Note that Rabbi Kaplan uses “Shabbos ” where we use “Shabbat.” This is a relatively minor matter of “havara,” or “pronunciation.” In Eretz Yisrael, the “Haavara Sepharadi,” the Sephardic pronunciation, which pronounces the word “Shabbat,” is used. In the Diaspora, in general, though in some places in the Diaspora (outside of Eretz Yisrael (the Land of Israel)), this is beginning to change, the Ashkenazic (West and North European) pronunciation is used, which spells and pronounces the word as “Shabbos.”
“…Shabbat must also be a do-it-yourself project. In order to really feel the Shabbat, you cannot wait for it to come to you. You must get into it. The Torah tells us (Shemot 31:16) ‘ to make the Shabbat.” Every person must make his own Shabbat. You must prepare yourself and get into the mood. Only then will you be able to feel its true significance, for Shabbat is not an intellectual exercise. If it were, meditating about it would be enough. We might provide explanations, but true understanding only comes from doing and feeling.”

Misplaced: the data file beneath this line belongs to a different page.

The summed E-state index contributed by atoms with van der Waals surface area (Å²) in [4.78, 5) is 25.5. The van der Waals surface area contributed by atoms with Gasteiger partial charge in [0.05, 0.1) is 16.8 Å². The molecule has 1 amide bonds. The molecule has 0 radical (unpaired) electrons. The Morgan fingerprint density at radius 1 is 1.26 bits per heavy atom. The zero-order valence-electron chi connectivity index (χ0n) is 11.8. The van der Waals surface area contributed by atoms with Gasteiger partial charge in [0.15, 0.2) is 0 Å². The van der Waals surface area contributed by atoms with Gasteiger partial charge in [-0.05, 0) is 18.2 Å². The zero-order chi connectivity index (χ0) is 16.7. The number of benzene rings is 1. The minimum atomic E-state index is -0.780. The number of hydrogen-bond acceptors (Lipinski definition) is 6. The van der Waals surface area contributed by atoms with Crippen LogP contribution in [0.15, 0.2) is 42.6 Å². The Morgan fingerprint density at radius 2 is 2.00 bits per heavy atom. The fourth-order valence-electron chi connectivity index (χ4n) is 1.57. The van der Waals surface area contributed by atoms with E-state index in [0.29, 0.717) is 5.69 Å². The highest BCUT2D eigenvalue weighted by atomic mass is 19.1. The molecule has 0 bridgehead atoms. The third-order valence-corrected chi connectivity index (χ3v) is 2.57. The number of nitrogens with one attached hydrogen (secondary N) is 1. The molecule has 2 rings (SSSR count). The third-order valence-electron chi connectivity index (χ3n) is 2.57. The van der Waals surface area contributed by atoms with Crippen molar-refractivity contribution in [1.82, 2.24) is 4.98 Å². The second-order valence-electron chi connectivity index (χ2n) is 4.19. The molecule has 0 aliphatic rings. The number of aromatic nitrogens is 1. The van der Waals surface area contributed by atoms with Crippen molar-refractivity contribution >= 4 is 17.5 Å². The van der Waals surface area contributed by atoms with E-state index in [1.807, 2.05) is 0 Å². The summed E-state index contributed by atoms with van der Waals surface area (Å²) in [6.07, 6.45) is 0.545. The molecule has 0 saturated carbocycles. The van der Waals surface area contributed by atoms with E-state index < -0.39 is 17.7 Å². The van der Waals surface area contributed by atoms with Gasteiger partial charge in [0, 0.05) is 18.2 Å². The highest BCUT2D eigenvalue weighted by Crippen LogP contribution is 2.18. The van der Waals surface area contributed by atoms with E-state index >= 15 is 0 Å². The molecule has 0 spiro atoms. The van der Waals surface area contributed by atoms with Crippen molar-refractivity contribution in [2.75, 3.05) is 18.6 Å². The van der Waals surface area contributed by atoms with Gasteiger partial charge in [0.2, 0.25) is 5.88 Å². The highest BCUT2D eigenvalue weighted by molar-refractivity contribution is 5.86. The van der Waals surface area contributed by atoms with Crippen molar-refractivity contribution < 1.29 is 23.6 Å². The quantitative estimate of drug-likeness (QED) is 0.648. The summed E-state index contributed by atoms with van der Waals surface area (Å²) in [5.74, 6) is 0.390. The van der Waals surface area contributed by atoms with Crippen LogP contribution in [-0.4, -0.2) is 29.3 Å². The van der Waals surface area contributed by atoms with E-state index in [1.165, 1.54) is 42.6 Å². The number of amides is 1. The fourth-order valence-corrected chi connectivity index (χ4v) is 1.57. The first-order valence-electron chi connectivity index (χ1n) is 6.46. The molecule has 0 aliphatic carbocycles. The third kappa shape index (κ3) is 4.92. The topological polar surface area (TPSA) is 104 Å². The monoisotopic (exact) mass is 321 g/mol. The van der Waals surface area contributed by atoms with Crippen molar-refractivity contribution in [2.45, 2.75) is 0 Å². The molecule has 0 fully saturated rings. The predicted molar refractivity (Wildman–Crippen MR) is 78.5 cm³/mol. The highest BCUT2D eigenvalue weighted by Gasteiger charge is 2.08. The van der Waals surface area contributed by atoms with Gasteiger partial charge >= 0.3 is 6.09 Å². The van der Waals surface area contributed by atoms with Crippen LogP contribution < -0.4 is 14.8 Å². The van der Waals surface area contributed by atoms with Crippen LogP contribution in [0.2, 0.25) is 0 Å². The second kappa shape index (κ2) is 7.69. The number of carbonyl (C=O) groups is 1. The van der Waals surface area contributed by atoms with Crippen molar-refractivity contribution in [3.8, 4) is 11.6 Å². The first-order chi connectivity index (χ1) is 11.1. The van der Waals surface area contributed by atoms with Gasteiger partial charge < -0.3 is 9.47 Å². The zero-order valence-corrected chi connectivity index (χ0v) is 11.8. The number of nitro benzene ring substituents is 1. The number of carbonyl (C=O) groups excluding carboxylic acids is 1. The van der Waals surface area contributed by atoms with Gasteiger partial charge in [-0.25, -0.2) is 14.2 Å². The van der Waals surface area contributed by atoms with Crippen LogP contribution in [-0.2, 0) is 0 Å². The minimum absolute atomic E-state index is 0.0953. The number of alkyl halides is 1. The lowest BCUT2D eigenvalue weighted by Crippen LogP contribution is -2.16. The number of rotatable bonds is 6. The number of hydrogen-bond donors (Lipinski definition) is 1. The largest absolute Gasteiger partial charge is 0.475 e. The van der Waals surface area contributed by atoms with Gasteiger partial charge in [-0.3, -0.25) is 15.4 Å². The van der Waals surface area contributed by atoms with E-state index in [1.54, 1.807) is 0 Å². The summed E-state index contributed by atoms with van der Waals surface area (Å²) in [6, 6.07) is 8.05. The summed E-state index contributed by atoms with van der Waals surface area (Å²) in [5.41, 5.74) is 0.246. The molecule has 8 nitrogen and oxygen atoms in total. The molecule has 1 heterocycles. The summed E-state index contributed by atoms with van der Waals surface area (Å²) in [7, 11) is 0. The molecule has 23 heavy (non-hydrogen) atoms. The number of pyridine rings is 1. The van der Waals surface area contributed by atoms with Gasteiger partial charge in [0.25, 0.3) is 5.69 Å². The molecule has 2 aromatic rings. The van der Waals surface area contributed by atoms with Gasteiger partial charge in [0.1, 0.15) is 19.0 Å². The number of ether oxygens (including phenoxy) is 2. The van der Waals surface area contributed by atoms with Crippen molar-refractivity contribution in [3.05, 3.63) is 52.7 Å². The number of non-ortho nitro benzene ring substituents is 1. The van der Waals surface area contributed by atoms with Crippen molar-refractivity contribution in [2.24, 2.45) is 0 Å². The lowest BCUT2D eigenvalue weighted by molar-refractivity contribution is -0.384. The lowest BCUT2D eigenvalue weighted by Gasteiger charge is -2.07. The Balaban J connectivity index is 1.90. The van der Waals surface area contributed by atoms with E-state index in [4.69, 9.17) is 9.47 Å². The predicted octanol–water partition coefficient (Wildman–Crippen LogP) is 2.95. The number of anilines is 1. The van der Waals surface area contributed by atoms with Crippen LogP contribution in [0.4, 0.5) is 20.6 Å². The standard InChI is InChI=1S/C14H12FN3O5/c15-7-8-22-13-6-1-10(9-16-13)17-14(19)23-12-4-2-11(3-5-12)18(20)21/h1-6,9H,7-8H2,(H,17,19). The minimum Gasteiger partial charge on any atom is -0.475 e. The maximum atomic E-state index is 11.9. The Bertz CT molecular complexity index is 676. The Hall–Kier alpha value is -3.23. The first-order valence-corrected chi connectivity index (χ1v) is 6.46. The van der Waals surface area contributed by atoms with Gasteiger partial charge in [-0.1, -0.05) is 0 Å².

“In a way, Shabbat is like (being in) love. You can talk about love for the rest of your life, but if you have never experienced it, you will never understand it. Once you have been in love though, no further discussion is necessary.”
“Shabbat is a bond of love between ourselves and G-d.”
“To understand it, you must experience it.”
“Do it Yourself”
“The Shabbat mood begins with its preparation. The Commandment says, “Remember the Shabbat Day to keep it holy.” Our sages teach us that in order to truly keep it holy, we must remember it all week long and prepare for it. If you see something you will enjoy on Shabbat, by all means set it aside for use on Shabbat. (Beitzah 15b)”
“The preparations for Shabbat reach their peak on Friday afternoon. You then direct most of your activities towards Shabbat. Recall the lesson of our Sages, “He who prepares on Friday, will eat on Shabbat.” (Avodah Zara 3a) Anticipate it as you would an important visitor. After all, Shabbat is the Queen of all Creation.” (Shabbat 119a)”